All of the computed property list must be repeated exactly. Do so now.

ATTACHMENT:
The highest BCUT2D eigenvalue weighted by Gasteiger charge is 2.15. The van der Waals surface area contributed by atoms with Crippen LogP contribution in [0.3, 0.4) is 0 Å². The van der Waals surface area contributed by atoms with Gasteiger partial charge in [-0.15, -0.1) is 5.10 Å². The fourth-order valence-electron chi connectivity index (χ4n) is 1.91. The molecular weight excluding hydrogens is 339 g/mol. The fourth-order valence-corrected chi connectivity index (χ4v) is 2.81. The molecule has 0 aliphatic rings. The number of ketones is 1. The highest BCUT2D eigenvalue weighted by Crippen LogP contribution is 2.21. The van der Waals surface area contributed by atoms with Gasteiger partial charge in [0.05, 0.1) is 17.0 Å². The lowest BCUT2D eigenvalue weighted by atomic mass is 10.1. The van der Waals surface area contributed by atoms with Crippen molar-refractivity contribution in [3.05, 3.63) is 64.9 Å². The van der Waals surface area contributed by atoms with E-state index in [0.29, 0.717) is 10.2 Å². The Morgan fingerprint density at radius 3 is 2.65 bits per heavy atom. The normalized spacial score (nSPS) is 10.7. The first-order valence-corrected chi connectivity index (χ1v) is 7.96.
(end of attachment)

The highest BCUT2D eigenvalue weighted by Gasteiger charge is 2.15. The van der Waals surface area contributed by atoms with Crippen LogP contribution in [0.3, 0.4) is 0 Å². The van der Waals surface area contributed by atoms with Gasteiger partial charge in [-0.15, -0.1) is 5.10 Å². The fourth-order valence-electron chi connectivity index (χ4n) is 1.91. The molecular weight excluding hydrogens is 339 g/mol. The fourth-order valence-corrected chi connectivity index (χ4v) is 2.81. The molecule has 0 aliphatic rings. The number of ketones is 1. The highest BCUT2D eigenvalue weighted by Crippen LogP contribution is 2.21. The van der Waals surface area contributed by atoms with Gasteiger partial charge in [0.05, 0.1) is 17.0 Å². The lowest BCUT2D eigenvalue weighted by atomic mass is 10.1. The van der Waals surface area contributed by atoms with Crippen molar-refractivity contribution in [3.05, 3.63) is 64.9 Å². The van der Waals surface area contributed by atoms with E-state index in [0.29, 0.717) is 10.2 Å². The Morgan fingerprint density at radius 3 is 2.65 bits per heavy atom. The normalized spacial score (nSPS) is 10.7. The first-order valence-corrected chi connectivity index (χ1v) is 7.96.